Chambers Lake, Eli Holley

Whole Foods, 24X46, John Brosio

 

Chambers Lake

How can I possibly translate this?

Today I met a fisherman. He was sitting near a boat launch,
fishing for some specific ambiguity.
I’m certain of this.

Something fishy
and entirely significant was going on;
a kind of conditional, unconditional, and had been
too long.  Not nearly enough.  All that noise.

I could feel him feel me stroll up beside him, single oar of hand
thrust in my coat pocket, the other clutching an orange
Styrofoam cup, cigarette slithering in its fingers.

I think it was the awkward, familiar
contrast between our ghosts.  I think it was
the ghost between our ghosts.

I think I sat beside him on the other side of the concrete boat launch
being gently devoured by a lake.

I’m guessing it’s ok for a lake to do this.
The earth was overcast,
enriching its ok colour.

“Any bites?”

“Not yet.”

“What kind of fish do you usually catch here?”

“Bass, trout, but mostly catfish.”

“Oh.”

He told me a buddy of his said he’d caught a rainbow trout,
but he didn’t believe him.

“Oh…well it’s a nice spot to fish anyway,” I say.

“Beautiful isn’t it?”

It was;.
I was frightened for my life.

On the opposite shore,
distant maples brightened with a nice breeze of death.
I watched like a red tailed hawk as he reeled his hook,
baited it with a hot-pink marshmallow,

flinched when he cast his line, singing, back out into water.
Factual currents of wind chopped possible water into sections of moral interwoven.
Possible: a faint conga line of ducks.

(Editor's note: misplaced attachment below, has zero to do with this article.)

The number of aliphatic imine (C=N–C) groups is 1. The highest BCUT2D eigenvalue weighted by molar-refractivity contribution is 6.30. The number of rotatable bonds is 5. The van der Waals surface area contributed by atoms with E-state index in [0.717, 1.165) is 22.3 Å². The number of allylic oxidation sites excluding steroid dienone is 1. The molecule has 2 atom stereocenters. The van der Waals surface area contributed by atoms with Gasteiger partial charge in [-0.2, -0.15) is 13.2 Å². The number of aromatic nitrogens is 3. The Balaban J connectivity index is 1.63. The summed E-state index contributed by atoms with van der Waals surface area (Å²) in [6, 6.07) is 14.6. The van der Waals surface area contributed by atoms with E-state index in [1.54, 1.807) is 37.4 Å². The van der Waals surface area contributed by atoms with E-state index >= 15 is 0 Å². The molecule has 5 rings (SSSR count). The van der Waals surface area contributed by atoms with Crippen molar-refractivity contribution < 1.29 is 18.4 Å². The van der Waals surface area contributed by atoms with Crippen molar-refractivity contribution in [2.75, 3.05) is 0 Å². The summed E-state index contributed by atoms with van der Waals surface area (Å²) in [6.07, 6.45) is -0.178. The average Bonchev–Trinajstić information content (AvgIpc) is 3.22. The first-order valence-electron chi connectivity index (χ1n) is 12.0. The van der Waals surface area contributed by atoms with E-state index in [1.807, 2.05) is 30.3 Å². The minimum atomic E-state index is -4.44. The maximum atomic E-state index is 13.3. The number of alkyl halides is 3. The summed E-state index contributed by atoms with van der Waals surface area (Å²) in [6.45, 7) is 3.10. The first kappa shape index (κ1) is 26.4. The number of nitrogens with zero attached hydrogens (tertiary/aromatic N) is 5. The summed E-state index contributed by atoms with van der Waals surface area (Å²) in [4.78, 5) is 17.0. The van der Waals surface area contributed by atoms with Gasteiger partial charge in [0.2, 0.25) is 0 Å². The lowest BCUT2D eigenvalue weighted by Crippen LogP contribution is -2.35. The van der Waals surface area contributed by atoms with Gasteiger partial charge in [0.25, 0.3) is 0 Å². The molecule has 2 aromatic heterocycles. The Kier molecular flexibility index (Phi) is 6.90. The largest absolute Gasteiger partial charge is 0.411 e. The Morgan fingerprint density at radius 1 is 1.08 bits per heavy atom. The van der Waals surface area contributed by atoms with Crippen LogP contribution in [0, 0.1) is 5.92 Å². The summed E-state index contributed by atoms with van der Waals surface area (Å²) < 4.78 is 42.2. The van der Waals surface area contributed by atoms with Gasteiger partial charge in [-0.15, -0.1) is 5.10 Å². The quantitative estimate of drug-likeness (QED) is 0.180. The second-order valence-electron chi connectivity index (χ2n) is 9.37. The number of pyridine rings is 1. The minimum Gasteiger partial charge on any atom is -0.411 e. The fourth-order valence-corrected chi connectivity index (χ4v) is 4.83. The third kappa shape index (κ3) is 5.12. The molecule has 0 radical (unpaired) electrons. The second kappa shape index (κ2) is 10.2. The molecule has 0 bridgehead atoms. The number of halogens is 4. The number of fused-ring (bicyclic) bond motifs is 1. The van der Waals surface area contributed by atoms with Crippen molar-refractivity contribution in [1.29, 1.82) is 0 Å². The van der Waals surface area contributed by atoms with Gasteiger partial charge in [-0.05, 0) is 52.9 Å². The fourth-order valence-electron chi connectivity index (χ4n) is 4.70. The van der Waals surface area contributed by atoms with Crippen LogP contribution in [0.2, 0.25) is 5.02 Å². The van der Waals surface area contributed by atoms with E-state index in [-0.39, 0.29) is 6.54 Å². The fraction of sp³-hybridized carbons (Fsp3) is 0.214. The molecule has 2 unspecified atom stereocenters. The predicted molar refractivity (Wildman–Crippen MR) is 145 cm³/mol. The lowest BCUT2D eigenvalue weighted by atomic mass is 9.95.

I flew away somewhere, any where, never to return.
Possible: these moral convergence of force.

I pulled a lungful of smoke from my Marlboro,
sipped at my cup of bland gas-station coffee,

wondered at trance-esque reflections of reed and horsetail
undulating before our bodies like computer animation,
like shared, lonesome, representative hallucination.
I did.

I wanted to disturb the water with a pebble,
save the slick lives of fish, but I didn’t
want to be rude.

Instead, I noticed the bodies of horsetail
left exploded like trick cigars,
the flush of their offspring
lolling like tissued air
over the lake.

Instead, we breathed various molecular direction into our capillaries.
Then we breathed them out.  Then we repeated this process.

“Maybe,” he answered
like a question,
above.

Every so often it gave in, out,
offering, reprising a shifting role
in starved/gluttonous futurity,
agreeing to be occurrence,
no choice.

All the time insisting on itself,
turning on itself, repeats like the mantra
of itself, slips from palms like prayer,
to return like magic. To leave/return,
neither/both, never done, like magic.

Everything is something else.

Or some tidal wave
sitting near a lake
in my heart.

Or this man, this man I met once.  This fisherman I always talk about.
He looked just like an abandoned paradox coursing with blue flame-ribbons in some city
buried far away in my chest, its normal dramatic infants shrieking terribly with the indescribable joy and indeterminate, normal awe of being eaten alive.

And I’ll tell you friend, whoever you are;
In all my lives, I’ve never seen
such a thing.

Hallelujah.
Hallelujah.
Hallelujah.

Amen.

______________
Eli Holley

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